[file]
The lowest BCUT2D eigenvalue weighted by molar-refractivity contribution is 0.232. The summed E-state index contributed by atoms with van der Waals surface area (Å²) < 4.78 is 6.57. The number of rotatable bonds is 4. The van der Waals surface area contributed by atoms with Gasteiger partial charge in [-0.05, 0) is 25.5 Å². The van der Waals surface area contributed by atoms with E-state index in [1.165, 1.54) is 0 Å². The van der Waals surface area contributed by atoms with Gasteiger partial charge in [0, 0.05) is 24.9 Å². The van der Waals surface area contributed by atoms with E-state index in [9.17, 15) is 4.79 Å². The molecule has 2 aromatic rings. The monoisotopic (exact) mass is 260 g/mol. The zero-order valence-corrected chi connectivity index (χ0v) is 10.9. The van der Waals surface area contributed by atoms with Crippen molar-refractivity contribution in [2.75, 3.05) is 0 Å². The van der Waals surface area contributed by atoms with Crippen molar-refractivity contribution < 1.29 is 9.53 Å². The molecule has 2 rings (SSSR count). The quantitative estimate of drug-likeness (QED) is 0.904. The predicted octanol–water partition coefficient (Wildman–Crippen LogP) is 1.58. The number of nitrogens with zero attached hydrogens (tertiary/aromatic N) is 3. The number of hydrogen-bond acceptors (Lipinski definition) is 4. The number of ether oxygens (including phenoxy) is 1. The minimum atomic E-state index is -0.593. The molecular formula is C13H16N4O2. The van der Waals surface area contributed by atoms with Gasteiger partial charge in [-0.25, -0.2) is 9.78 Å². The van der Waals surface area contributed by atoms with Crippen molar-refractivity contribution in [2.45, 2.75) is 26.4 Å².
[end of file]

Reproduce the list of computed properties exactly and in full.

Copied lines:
The lowest BCUT2D eigenvalue weighted by molar-refractivity contribution is 0.232. The summed E-state index contributed by atoms with van der Waals surface area (Å²) < 4.78 is 6.57. The number of rotatable bonds is 4. The van der Waals surface area contributed by atoms with Gasteiger partial charge in [-0.05, 0) is 25.5 Å². The van der Waals surface area contributed by atoms with E-state index in [1.165, 1.54) is 0 Å². The van der Waals surface area contributed by atoms with Gasteiger partial charge in [0, 0.05) is 24.9 Å². The van der Waals surface area contributed by atoms with E-state index in [9.17, 15) is 4.79 Å². The molecule has 2 aromatic rings. The monoisotopic (exact) mass is 260 g/mol. The zero-order valence-corrected chi connectivity index (χ0v) is 10.9. The van der Waals surface area contributed by atoms with Crippen molar-refractivity contribution in [2.75, 3.05) is 0 Å². The van der Waals surface area contributed by atoms with Crippen molar-refractivity contribution < 1.29 is 9.53 Å². The molecule has 2 rings (SSSR count). The quantitative estimate of drug-likeness (QED) is 0.904. The predicted octanol–water partition coefficient (Wildman–Crippen LogP) is 1.58. The number of nitrogens with zero attached hydrogens (tertiary/aromatic N) is 3. The number of hydrogen-bond acceptors (Lipinski definition) is 4. The number of ether oxygens (including phenoxy) is 1. The minimum atomic E-state index is -0.593. The molecular formula is C13H16N4O2. The van der Waals surface area contributed by atoms with Gasteiger partial charge in [-0.25, -0.2) is 9.78 Å². The van der Waals surface area contributed by atoms with Crippen molar-refractivity contribution in [2.45, 2.75) is 26.4 Å².